When visiting Washington DC this year, my wife and I were lucky enough to join a tour of Bluejacket Brewery led by their Beer Director, Greg Engert. It was fascinating to see how a brewery optimized for experimentation, patience, and quality control at the expense of the volume of beer produced per day was designed and operated.
The tour culminated with a tasting of Bluejacket's Barrel-Aged Double Mexican Radio imperial stout, sipped alongside barrels that were aging the beer for future releases. The beer was remarkable, and enjoying it with my wife at Bluejacket after learning about the brewery and how the beer was made from Greg, made it my favorite beer of the year.
Image courtesy of The Garden Brewery.
My favorite beer this year was a NEIPA, discovered 4,000 miles from New England.
I'm a digital nomad. I travel around the world and work remotely from wherever I happen to be that week. This spring was spent in Croatia, a country not typically known for its dank hop bombs. So what was so special about Garden Milkshake IPA, in a place that prides itself on two-liter plastic bottles of pilsner?
It was the visit to the local brewery after a rainy day. The cozy outdoor garden, covered and full of heat lamps. The juicy burgers and crispy fries. The bartender that recommended the perfect beer even though we didn't speak the same language. The live music, foreign and captivating. The, well, experience! It wasn't that this beer tasted better than anything I had this year. It was the great time that I had while enjoying it. It was the drinking, not the drink.
Good beer isn't always about taste. It's about enjoying a beverage with your closest friends and family. Having a laugh and not taking yourselves too seriously. It's about kicking your feet up and enjoying being with someone, doing something (or nothing at all!).
Beer is the journey to a good time, not the destination.
Last year I moved away from Brooklyn, returning to the great, supple land of my birth: the Upper Midwest. Now I live in Madison, WI.
Earlier this year my wife and I bought a house, a bit of a fixer upper in the shadow of Madison's now defunct Oscar Meyer plant. One colloquial name for my neighborhood is Weinerville. I tell everyone I can about that fact.
Since the very day we moved in, I've been crossing items off the [endless] home improvement project list. So long as I don't need a chop saw, table saw, or any large scale power tools for the job, I like to pair my projects with beers. I s'pose the impulse is an homage to my father's side of the family. They're big drinkers and big home improvers.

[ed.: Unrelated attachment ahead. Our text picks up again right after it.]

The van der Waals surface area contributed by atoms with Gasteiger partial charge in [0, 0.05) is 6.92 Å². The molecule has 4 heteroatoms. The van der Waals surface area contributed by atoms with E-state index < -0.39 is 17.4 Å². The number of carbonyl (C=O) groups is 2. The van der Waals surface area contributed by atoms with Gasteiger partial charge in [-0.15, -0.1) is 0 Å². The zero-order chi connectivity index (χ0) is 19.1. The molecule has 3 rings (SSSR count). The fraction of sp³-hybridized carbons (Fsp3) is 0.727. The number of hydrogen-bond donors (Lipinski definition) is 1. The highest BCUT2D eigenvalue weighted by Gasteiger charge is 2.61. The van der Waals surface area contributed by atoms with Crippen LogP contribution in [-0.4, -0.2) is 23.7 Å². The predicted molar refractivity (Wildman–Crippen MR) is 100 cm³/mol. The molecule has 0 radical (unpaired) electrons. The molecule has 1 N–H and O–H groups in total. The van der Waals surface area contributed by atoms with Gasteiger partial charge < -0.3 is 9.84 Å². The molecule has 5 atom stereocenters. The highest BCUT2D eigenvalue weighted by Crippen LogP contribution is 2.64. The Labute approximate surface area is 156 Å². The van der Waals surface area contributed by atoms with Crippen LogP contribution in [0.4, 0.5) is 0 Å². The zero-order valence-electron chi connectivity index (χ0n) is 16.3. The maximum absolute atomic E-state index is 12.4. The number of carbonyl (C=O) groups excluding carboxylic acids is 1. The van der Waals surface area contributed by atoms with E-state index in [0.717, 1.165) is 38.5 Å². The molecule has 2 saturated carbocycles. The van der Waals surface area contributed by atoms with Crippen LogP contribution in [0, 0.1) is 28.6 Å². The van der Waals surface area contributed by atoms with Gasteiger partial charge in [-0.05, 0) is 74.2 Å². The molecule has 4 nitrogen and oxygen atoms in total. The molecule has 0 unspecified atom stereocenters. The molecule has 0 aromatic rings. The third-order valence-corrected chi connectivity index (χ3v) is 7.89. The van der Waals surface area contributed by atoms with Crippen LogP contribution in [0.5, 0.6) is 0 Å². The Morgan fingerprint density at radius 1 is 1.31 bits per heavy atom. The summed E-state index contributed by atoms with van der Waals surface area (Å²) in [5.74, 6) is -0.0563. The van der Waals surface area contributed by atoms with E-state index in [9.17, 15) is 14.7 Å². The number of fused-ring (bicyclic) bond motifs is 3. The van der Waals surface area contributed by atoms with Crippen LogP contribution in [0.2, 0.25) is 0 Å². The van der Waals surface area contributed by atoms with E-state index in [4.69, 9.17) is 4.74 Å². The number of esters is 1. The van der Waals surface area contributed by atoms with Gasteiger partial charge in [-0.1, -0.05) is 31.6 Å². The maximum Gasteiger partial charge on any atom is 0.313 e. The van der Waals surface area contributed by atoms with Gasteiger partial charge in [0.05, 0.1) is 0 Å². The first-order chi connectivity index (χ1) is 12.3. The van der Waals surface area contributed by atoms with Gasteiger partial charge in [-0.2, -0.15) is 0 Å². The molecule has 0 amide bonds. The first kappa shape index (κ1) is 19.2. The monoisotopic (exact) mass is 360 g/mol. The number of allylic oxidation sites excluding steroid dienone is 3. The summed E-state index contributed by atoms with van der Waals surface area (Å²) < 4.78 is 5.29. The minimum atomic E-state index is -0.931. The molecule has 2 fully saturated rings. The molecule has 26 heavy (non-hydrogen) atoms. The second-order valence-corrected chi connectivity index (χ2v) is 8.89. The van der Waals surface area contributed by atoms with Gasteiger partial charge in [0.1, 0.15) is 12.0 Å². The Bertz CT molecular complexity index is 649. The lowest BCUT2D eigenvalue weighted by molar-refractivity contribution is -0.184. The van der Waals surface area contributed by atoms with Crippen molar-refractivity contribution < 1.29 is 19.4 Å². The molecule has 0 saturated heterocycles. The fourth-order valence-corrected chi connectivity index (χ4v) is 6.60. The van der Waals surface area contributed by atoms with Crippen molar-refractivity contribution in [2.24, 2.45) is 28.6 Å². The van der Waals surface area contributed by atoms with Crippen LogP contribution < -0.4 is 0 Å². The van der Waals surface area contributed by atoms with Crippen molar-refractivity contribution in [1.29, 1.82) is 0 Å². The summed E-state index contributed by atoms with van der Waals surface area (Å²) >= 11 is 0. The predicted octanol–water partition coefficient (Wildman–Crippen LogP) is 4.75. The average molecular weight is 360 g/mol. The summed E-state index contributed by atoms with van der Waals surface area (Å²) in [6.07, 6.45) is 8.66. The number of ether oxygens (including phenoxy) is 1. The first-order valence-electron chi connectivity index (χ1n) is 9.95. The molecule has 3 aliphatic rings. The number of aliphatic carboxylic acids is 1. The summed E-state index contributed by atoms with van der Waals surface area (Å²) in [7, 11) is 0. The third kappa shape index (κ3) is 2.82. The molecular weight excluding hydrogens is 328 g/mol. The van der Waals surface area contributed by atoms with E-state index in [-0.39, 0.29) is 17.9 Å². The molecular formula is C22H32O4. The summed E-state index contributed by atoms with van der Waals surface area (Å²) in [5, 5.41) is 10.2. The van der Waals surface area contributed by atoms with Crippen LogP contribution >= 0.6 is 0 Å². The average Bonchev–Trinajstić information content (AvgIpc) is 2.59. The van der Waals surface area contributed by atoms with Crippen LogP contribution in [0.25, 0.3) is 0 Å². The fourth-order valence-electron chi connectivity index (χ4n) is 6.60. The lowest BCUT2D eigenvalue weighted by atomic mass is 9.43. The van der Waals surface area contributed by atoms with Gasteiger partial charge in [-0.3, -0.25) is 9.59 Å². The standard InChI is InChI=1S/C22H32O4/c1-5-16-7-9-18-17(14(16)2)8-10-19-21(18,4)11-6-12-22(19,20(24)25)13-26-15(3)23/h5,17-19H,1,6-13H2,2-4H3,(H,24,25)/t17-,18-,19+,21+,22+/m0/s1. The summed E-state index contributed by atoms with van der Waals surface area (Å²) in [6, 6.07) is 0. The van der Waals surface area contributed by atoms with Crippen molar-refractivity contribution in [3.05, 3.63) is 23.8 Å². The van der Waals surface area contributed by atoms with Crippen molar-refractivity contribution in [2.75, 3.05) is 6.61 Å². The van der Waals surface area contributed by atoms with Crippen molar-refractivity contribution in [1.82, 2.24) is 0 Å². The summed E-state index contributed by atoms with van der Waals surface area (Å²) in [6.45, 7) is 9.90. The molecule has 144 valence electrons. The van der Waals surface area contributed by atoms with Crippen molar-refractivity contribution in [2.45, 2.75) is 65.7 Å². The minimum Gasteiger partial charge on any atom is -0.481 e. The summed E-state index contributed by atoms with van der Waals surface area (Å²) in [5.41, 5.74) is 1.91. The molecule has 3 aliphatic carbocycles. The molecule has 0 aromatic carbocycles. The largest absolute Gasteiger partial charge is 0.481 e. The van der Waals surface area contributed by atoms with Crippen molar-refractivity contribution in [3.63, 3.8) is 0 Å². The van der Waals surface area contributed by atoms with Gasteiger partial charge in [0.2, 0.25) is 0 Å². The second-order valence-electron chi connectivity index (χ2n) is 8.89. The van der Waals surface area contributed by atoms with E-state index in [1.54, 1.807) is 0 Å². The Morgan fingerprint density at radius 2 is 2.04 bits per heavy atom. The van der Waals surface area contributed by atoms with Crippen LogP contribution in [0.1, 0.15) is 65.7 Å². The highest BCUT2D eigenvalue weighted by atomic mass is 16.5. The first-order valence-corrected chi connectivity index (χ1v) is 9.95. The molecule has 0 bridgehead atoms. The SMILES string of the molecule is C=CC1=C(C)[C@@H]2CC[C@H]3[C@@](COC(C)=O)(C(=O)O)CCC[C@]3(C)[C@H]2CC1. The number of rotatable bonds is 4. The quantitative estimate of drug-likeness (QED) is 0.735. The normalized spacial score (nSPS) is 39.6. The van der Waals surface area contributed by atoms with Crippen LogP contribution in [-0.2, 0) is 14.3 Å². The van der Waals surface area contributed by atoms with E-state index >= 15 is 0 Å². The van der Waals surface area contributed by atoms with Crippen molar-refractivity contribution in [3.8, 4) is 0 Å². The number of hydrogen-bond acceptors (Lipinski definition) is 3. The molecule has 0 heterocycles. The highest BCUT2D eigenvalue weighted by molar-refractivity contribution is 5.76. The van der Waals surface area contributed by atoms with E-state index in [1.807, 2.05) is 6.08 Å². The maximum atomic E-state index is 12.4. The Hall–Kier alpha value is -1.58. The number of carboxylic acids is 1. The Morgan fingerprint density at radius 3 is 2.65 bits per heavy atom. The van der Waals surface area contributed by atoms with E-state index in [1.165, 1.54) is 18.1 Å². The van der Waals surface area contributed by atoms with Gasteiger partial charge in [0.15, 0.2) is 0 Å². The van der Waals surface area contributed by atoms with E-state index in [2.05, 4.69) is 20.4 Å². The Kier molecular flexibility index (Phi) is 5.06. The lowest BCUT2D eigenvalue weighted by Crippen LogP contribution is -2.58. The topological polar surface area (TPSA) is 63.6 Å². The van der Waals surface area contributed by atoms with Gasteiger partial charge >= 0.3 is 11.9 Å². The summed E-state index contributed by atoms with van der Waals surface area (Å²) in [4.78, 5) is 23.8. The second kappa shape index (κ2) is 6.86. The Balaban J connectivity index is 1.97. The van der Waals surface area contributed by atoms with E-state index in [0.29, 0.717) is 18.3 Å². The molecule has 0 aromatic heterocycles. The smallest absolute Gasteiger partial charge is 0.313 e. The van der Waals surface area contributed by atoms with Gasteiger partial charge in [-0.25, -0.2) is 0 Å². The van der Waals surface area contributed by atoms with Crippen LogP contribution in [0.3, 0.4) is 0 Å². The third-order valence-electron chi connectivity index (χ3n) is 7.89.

Early on I drank classics—Two Hearted, All Day IPA, Leinenkugel's Original, Grain Belt Premium, and so on. But a month or so ago things turned a lot more awesome. My fellow Wisconsinites, Hacienda, little brother to Door County Brewing Co., started sending their cans from beautiful Bailey's Harbor down to Madison.
Since then I've kept a steady supply of Hacienda in the fridge, whether from the brewery directly, next to which I celebrated my birthday this year, or from my go-to beer stores around my new hometown. Of the Hacienda beers I've tried, It Just Does Weird things is my favorite, though I'm a pretty big fan of Everything Eventually and The Floor is Guava, too.
Gage Siegel • Head of Brewery Relations | Slushie Guy • Black Project Slushied Sour
Gage's tattooed arm doing what it does best: holding a slushie.
There's a lot of great beer in the world. Hell, we've got more than 7,000 breweries in the US alone. And with all that beer, it's not often that a beer comes around and is truly innovative, new, or fresh in some way. This year gifted us Brut IPA's most notably, but as another year trucked on where summer was dominated with Frosé's, I was excited to see craft breweries getting in on the slushie beer game.
Some folks, like Trillium and Foolproof, brought slushie machines into their brewery. Some bars got on board and made their own adventurous creations, like The Well in Brooklyn and Finn's Manor in Denver.